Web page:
I am totally convinced that her cookbooks are the foremost authorities on French cooking, now that I've seen how many times she would experiment with a basic recipe to get it right. Makes m
...more
Kathryn
Jan 12, 2010 rated it it was amazing  ·  review of another edition
A thorough delight! After all her marvelous culinary contributions, Julia Child (with her nephew, Alex Prud'homme) has created a literary gem--one that will no doubt fill your tastebuds with longing but will satisfy many other senses as it is a joyous, exuberant, intelligent and touching memoir sharing her love for husband Paul, for France, and for good food! I admit that I was fascinated by Julia Child's cooking shows when they aired re-runs on PBS during my childhood--what a big woman, with su ...more
joyce g
Jul 09, 2017 rated it it was amazing  ·  review of another edition
Well what can I add to my loving Julia Child as a food personality and chef. She is iconic in her love of life and someone I have always admired.
Never Apologize!!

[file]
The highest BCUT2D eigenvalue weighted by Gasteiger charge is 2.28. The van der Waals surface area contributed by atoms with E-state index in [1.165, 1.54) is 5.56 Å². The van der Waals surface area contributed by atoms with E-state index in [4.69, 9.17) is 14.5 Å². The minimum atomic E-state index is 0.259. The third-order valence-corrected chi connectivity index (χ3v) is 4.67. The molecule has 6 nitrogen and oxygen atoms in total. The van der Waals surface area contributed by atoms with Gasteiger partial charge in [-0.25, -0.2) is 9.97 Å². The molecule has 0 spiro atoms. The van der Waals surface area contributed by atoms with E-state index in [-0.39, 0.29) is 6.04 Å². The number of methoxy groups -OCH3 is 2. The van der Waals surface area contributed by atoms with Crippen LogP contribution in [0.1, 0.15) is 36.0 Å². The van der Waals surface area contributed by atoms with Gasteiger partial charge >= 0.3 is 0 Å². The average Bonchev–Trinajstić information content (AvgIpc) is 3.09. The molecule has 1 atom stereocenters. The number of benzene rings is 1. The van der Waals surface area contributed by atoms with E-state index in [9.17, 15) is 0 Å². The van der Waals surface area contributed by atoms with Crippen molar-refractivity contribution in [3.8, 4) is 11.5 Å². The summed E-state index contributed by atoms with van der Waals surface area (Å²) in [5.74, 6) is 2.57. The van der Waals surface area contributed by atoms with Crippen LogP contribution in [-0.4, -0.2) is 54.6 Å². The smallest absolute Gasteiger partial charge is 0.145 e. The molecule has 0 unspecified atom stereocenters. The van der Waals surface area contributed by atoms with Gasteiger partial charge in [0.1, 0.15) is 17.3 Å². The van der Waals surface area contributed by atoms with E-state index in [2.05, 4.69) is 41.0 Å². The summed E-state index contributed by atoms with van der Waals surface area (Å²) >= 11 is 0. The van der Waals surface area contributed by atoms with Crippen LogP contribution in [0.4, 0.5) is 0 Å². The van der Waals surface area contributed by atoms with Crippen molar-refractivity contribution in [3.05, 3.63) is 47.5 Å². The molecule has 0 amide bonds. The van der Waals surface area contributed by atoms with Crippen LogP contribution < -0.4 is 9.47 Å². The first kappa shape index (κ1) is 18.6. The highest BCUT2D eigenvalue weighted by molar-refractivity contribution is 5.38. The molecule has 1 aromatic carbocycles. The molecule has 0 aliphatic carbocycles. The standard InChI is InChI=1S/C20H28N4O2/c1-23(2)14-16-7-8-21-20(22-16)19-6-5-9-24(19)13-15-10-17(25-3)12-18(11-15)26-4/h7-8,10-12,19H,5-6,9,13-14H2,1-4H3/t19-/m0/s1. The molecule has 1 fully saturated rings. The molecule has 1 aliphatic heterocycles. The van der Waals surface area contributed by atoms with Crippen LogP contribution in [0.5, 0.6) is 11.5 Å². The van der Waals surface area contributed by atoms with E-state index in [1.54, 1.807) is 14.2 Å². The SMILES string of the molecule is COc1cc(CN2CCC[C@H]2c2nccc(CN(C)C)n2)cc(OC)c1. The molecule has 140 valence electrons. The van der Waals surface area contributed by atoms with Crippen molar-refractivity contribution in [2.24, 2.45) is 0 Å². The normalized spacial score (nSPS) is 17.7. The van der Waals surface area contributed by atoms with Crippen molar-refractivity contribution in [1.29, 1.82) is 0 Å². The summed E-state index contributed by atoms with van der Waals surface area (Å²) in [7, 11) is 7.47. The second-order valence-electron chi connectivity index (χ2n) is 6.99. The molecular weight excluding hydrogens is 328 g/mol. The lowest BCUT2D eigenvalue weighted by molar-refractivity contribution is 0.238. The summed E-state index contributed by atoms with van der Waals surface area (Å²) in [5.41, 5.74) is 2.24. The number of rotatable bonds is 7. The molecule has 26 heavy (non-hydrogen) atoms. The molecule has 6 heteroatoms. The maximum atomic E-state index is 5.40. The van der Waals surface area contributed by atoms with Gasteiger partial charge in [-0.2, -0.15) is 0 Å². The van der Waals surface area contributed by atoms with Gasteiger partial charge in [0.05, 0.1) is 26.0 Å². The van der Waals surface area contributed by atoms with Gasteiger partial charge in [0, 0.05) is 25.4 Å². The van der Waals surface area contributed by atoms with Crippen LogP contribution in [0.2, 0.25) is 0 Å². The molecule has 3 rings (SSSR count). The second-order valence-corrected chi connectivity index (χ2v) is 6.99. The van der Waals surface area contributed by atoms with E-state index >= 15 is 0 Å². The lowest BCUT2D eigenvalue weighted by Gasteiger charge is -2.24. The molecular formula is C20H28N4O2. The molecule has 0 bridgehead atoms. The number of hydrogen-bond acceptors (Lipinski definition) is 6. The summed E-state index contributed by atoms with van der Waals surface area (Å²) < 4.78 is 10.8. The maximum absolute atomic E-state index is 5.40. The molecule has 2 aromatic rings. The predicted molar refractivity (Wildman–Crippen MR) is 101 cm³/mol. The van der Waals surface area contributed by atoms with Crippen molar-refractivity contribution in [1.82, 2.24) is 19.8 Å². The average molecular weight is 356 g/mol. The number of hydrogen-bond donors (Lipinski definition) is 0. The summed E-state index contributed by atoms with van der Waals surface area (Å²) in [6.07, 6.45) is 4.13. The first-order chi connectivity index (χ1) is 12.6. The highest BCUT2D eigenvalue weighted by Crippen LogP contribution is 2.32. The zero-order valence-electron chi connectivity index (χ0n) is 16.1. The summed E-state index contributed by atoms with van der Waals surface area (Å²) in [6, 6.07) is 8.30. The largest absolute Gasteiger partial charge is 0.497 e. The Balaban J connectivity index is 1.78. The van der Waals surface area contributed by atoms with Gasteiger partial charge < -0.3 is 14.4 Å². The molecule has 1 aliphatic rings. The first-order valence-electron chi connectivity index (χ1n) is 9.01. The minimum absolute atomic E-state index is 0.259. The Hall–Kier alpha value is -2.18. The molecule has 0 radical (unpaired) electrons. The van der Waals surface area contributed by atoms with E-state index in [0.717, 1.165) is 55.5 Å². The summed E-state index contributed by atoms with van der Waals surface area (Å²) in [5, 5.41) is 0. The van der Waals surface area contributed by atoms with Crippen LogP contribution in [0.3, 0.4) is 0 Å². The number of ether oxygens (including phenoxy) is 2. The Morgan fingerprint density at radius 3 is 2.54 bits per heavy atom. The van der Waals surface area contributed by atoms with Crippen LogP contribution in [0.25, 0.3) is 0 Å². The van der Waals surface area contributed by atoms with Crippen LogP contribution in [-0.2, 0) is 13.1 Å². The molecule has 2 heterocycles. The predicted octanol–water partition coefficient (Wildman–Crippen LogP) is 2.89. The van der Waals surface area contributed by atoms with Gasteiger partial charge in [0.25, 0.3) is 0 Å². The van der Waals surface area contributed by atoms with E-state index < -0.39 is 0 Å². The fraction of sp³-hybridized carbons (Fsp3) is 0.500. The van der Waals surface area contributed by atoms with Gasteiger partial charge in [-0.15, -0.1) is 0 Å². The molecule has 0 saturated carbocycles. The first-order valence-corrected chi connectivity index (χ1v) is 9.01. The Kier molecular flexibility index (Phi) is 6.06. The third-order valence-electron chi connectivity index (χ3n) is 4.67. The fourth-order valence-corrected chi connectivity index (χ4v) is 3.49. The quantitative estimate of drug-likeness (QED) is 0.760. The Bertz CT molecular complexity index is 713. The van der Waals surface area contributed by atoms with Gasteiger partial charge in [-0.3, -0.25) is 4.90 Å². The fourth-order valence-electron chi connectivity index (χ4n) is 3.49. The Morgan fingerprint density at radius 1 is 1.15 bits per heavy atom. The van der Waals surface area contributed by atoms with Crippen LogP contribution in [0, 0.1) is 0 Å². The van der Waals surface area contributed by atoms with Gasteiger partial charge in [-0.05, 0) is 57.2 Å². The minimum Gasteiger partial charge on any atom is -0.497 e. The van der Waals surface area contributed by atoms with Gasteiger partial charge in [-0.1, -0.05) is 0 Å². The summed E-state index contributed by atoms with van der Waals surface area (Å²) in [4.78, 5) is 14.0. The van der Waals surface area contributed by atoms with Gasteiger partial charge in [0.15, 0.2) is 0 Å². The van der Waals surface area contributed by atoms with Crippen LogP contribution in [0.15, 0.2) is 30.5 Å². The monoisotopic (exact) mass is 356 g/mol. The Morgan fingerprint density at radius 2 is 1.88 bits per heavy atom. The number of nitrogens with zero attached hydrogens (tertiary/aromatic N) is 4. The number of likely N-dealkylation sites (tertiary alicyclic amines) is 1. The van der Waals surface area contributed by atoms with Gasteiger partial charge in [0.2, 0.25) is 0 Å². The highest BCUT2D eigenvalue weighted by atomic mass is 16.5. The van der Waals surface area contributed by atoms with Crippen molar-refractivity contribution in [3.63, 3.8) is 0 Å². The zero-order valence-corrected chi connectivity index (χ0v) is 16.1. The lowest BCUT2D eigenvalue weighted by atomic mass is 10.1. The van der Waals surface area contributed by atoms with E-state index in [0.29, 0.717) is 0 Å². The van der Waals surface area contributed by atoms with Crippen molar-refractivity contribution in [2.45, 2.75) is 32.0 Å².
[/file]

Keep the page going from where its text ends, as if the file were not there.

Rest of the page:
GoldGato
"Let's eat!"

Okay...I didn't grow up knowing much about Julia Child. To be honest, it was Dan Aykroyd's SNL impersonation of Mrs. Child that first drew my attention. I don't consider it insulting, but a tribute to someone who was obviously a media icon of the 20th Century. That in itself is amazing, as Julia Child would never have been considered the emblem of stardom. She wasn't thin or beautiful or full of herself, but she blossomed into a star of public-funded television.

We had expensive haird
...more
Larissa
Years ago, in preparation for a class project in a YA Lit class in library school, my professor asked me who my hero was. (The having of a hero apparently being a given.) I told her that I didn't really have heroes and she was aghast. "No heroes?" she asked sadly, before brightening just as quickly and asking, "What about Elenore Roosevelt?"

After reading My Life in France, however, I am happy to report that I am as close to having a hero as I've ever been. Julia Child: left-leaning, wayward daug
...more
Yvonne
Feb 26, 2008 rated it it was amazing  ·  review of another edition